The number of high net worth (HNWIs) in Qatar has grown by 300 percent since 2000, according to a report.
The Middle East 2014 Wealth Report, by South African consultancy New World Wealth, claims Qatar has seen the fastest growth in HNWIs over the past 15 years in the Middle East.
The Gulf state is home to around 39,000 HNWIs compared to 9,500 in 2000.
However, the report predicted the number will grow more slowly – by an estimated 35 percent – to 52,700 individuals over the next decade.
Andrew Amoils, head of research at New World Wealth, told Arabian Business: “Qatar’s strong growth was fuelled by a big rise in US$ GDP per capita since 2000, the migration of a large number of wealthy individuals to the country and growth in a number of high growth sectors including financial services and real estate.
“Going forward, the country’s growth is expected to slow as declining oil prices impact on new business formation and construction in the country.”
HNWIs are described as individuals with net assets of more than $1 million. Of all the Middle Eastern countries studied by New World Wealth, the UAE topped the list, with 72,100 HNWIs. Israel came second with 71,700, and Saudi Arabia third with 59,000. Qatar was fourth, closely followed by Kuwait with 38,900.
After Qatar, Iran and the UAE had the second and third fastest growth in HNWIs since 2000, with 194 percent and 175 percent respectively.
Similar to Qatar, the UAE’s growth was supported by migration – over 10,000 HNWIs moved to the UAE over the last 14 years, the report said, and their wealth was were bolstered by the strong performance of local equity and real estate markets.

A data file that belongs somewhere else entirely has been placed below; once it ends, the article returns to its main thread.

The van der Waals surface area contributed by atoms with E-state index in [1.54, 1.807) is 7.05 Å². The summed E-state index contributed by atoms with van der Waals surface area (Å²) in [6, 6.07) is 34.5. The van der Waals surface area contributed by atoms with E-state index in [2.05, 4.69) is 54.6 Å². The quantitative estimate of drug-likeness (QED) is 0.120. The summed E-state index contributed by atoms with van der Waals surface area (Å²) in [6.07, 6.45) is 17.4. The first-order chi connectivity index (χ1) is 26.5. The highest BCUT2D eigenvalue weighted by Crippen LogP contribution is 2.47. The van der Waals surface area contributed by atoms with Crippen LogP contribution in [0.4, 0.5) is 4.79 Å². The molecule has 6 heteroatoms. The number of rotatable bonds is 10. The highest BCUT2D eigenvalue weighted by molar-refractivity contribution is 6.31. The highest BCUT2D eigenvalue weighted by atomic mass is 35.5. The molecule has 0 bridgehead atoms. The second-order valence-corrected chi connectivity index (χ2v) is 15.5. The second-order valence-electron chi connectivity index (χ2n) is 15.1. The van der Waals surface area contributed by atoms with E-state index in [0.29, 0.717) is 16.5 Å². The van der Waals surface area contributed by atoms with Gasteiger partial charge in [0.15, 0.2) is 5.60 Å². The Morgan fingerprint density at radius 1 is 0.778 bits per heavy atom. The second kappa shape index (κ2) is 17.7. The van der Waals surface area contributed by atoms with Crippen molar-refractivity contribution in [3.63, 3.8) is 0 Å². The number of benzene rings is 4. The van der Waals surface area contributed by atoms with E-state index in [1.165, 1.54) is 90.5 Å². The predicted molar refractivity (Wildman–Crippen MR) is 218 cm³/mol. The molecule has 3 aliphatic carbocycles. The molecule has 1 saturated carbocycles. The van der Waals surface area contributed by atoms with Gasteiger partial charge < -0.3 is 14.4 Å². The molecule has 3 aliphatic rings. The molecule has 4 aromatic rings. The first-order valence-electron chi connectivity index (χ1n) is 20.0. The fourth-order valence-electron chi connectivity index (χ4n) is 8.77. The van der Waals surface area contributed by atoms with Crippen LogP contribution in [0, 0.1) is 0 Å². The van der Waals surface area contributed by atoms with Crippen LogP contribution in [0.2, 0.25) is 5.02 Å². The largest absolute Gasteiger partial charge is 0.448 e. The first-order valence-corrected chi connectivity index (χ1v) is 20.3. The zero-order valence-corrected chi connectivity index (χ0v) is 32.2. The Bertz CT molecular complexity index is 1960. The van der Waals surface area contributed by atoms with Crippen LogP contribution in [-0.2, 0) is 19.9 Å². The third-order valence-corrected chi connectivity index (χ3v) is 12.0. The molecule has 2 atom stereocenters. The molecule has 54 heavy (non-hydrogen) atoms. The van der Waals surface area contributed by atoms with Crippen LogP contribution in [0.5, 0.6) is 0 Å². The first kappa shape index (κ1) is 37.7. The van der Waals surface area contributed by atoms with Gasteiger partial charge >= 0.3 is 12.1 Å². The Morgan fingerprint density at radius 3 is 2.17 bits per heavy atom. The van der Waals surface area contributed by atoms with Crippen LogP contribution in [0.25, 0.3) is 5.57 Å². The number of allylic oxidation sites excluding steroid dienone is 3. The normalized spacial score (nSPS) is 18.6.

However, Middle Eastern wealth has been negatively influenced by a 27 percent drop in oil prices during the period, the report added.
Amoils said: “Iran’s relatively strong growth over the review period is surprising considering the sanctions that have been placed on them. Iran experienced particularly strong growth between 2000 and 2011 although growth over the past three years (2011-2014) has been poor.
“The strong growth figures in the UAE were impressive. Growth there was supported by the migration of over 10,000 HNWIs into the UAE during the period and well performing local equity and local real estate markets.”
There were approximately 320 million people living in the Middle East at the end of 2014, the report concluded.
It found the average Middle East individual had net assets of $14,400 (wealth per capita), compared to the worldwide average of $27,600.
There were approximately 460,000 HNWIs living in Middle East, with combined wealth holdings of $2.2 trillion. This equates to approximately 48 percent of total wealth held in the region ($4.6 trillion).
Overall, the number of HNWIs in the Middle East increased by 136 percent during the 14-year review period, compared to a worldwide HNWI growth rate of 73 percent over the same period.
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